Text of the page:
Foxes and Hedgehogs

April 2, 2009

Before I had even heard of this particular distinction, my Russian Literature professor pointed out that Dostoevsky was a Hedgehog, while Tolstoy was a Fox. According to her (and, apparently, Isaiah Berlin), “the Fox knows many small things, but the Hedgehog knows one big thing.” I was never entirely clear on what the big thing was that Dostoevsky knew, but then again, I rarely understood what my professor was saying.

More recently, I was tipped off to the work of Phil Tetlock, who tries to bring some analysis to the realm of expert prediction by political scientists. And very interesting work it is, though depressing if you’re a hedgehog (as I am).

Tetlock describes Hedgehogs as being convinced about one big idea, be it Libertarianism, Anarchism, Marxism, Environmentalism, or any other -ism you can name. As a result, they tend to make very confident predictions, “X will happen but Y will not happen.” And, quite often, their predictions turn out to be wrong. Tetlock cites, as an example, his finding that when a Hedgehog says that something will happen with a probability of 1 (i.e. they cannot imagine a universe in which it does not happen), it happens about 78% of the time.

Much better at predictions are the Foxes, who tend to make much less certain pronouncements than the Hedgehogs and are less convinced that the world is explainable by one big theory. Their real skill, according to Tetlock, is in taking the best parts of Hedgehog ideas and incorporating them into a more nuanced worldview. One interesting example he gives is that many experts believed Gorbechev was not a true liberalizer, because Russian politicians were intelligent and monolithic, and they would have known that liberalization meant the end of the Soviet Union. Others thought liberalization was real but that the foundations of the USSR were strong.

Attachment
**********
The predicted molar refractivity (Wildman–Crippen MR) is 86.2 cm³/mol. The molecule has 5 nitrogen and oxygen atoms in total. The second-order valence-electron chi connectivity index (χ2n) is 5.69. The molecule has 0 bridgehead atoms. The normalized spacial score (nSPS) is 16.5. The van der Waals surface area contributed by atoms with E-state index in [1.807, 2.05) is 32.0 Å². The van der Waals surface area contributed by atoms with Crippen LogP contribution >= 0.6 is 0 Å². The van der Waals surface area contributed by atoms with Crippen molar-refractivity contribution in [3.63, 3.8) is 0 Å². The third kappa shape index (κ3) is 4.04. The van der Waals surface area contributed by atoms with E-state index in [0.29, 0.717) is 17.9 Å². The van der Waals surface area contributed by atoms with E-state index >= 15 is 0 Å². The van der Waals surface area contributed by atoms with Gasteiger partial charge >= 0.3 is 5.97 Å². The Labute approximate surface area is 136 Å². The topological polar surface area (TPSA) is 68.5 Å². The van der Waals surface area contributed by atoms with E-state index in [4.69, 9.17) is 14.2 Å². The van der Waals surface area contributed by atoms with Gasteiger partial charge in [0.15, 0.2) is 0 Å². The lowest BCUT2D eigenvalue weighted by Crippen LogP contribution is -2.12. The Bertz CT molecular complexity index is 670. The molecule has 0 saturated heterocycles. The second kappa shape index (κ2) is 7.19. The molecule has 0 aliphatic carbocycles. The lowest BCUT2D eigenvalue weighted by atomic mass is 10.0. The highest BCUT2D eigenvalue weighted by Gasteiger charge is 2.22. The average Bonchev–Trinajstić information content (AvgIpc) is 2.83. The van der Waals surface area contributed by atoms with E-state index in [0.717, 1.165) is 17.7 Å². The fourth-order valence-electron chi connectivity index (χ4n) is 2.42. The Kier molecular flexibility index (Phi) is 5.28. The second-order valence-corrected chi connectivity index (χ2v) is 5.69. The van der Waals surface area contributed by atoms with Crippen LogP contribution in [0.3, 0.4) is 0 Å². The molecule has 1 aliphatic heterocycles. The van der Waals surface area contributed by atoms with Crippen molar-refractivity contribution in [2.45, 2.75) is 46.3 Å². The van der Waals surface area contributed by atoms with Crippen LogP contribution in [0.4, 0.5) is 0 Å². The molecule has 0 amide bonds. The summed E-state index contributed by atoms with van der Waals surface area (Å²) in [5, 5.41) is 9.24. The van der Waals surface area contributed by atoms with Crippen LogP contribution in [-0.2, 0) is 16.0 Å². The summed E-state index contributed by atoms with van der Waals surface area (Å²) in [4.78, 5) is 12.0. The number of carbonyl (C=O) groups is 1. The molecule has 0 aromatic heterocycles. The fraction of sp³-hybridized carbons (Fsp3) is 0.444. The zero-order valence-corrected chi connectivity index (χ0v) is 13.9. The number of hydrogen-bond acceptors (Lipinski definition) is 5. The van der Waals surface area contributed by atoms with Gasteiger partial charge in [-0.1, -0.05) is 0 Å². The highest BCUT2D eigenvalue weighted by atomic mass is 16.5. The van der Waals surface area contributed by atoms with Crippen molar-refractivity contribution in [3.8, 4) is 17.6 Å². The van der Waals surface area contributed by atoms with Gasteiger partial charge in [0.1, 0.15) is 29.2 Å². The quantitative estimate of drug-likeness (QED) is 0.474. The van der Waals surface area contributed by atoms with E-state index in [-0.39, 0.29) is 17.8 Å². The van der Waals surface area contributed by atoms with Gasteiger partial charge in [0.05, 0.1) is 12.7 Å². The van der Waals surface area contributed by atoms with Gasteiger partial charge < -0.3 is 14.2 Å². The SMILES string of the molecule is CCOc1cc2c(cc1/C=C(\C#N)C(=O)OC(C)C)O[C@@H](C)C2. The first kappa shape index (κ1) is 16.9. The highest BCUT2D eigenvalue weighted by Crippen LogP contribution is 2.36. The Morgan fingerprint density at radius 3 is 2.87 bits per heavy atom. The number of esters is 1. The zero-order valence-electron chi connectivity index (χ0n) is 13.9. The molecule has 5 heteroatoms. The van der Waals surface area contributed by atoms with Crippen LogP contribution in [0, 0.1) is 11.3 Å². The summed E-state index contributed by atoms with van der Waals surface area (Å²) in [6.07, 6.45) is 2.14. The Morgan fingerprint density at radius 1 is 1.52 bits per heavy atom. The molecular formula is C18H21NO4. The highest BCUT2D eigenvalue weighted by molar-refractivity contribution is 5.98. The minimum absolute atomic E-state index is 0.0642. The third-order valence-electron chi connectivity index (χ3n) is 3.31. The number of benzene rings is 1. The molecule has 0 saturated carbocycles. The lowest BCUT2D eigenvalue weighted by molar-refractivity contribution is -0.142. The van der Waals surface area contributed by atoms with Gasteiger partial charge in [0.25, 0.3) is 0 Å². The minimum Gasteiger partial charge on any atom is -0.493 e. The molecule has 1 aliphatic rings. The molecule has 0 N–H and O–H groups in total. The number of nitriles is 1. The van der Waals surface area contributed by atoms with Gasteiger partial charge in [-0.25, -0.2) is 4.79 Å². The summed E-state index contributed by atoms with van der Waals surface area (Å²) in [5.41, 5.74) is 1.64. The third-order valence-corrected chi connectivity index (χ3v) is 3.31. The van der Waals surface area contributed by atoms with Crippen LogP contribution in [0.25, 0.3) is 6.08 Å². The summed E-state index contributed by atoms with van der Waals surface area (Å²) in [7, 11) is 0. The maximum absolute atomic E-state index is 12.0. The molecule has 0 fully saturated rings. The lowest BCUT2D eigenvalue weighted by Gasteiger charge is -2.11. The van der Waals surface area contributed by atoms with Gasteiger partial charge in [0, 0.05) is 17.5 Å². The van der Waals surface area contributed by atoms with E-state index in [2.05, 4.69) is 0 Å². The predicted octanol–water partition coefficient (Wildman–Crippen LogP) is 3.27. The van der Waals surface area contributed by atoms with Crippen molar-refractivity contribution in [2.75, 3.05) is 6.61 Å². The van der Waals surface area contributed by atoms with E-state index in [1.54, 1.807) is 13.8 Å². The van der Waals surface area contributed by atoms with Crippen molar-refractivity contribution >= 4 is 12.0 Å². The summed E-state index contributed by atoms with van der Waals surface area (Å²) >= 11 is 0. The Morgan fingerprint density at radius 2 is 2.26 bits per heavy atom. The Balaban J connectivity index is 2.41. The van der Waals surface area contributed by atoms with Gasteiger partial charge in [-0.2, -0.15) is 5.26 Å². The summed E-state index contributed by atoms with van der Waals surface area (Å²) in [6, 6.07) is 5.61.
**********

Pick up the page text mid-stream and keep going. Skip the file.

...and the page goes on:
The Hedgehog advantage is that they are usually out in front when it comes to bold predictions, like the dissolution of the Soviet Union, that do come true. Imagining big changes is not really the Fox’s game. The problem, of course, is that this means Hedgehog make a lot of bold predictions, like the dissolution of Canada, that turn out to be wrong.

To tie in with current events a bit, this is part of why I was so surprised by the Jon Stewart/ Jim Cramer affair. Vanguard’s John Bogle demonstrated thirty years ago that when it comes to investing, expert money managers can’t beat simple index funds. This result has been known for some time; Tetlock extends it to other areas. So if you’re seriously watching CNBC for investment advice, you’re likely making a mistake.

One thing I should point out, which I found interesting, is that even though expert Hedgehogs and Foxes have a hard time beating what Tetlock calls “simple statistical models,” such as extrapolation of a trend or “no change,” they do much better than a control group of non-experts. This reminds me of Robin Hanson’s point that if you think that economists, in general, don’t know very much, you are right, but if you want to talk to people who really don’t know very much, talk to people who have no knowledge of economics.

What you should take away from Tetlock’s work is that the world is much more probabilistic and less deterministic than you think it is, and that anyone who claims to be utterly certain that some event is going to occur is very likely wrong. If you subscribe to one big theory, you’re not going to make very good predictions, but there’s not a whole lot you can do about it.

This post was pretty scattered; I was just trying to summarize a podcast I listened to. A probably better summary can be found here. And if you look around just at bit you should be able to download the podcast as well.


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